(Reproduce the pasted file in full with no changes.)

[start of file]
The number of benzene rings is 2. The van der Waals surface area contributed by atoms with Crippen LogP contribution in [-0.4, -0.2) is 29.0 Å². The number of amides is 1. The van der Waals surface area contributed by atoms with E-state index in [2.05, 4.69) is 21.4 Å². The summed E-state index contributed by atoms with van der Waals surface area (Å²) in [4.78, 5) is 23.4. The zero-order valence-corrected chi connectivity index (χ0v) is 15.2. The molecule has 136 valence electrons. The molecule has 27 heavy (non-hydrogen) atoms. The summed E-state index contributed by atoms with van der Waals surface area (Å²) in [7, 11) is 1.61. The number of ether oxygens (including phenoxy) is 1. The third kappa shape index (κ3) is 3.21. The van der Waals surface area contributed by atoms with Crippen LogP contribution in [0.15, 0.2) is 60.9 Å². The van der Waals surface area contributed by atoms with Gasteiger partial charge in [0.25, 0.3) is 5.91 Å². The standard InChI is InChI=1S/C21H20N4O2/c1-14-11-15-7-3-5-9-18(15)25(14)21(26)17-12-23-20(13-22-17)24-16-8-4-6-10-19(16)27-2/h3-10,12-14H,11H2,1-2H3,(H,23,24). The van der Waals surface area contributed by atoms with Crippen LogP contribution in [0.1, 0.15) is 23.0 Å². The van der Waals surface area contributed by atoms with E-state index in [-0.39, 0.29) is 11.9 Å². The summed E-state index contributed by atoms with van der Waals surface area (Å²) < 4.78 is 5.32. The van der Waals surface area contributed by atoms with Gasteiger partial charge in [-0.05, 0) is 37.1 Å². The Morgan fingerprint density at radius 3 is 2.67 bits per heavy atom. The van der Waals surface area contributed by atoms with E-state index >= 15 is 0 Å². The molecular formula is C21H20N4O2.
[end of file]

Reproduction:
The number of benzene rings is 2. The van der Waals surface area contributed by atoms with Crippen LogP contribution in [-0.4, -0.2) is 29.0 Å². The number of amides is 1. The van der Waals surface area contributed by atoms with E-state index in [2.05, 4.69) is 21.4 Å². The summed E-state index contributed by atoms with van der Waals surface area (Å²) in [4.78, 5) is 23.4. The zero-order valence-corrected chi connectivity index (χ0v) is 15.2. The molecule has 136 valence electrons. The molecule has 27 heavy (non-hydrogen) atoms. The summed E-state index contributed by atoms with van der Waals surface area (Å²) in [7, 11) is 1.61. The number of ether oxygens (including phenoxy) is 1. The third kappa shape index (κ3) is 3.21. The van der Waals surface area contributed by atoms with Crippen LogP contribution in [0.15, 0.2) is 60.9 Å². The van der Waals surface area contributed by atoms with Gasteiger partial charge in [0.25, 0.3) is 5.91 Å². The standard InChI is InChI=1S/C21H20N4O2/c1-14-11-15-7-3-5-9-18(15)25(14)21(26)17-12-23-20(13-22-17)24-16-8-4-6-10-19(16)27-2/h3-10,12-14H,11H2,1-2H3,(H,23,24). The van der Waals surface area contributed by atoms with Crippen LogP contribution in [0.1, 0.15) is 23.0 Å². The van der Waals surface area contributed by atoms with E-state index in [-0.39, 0.29) is 11.9 Å². The summed E-state index contributed by atoms with van der Waals surface area (Å²) < 4.78 is 5.32. The van der Waals surface area contributed by atoms with Gasteiger partial charge in [-0.05, 0) is 37.1 Å². The Morgan fingerprint density at radius 3 is 2.67 bits per heavy atom. The van der Waals surface area contributed by atoms with E-state index >= 15 is 0 Å². The molecular formula is C21H20N4O2.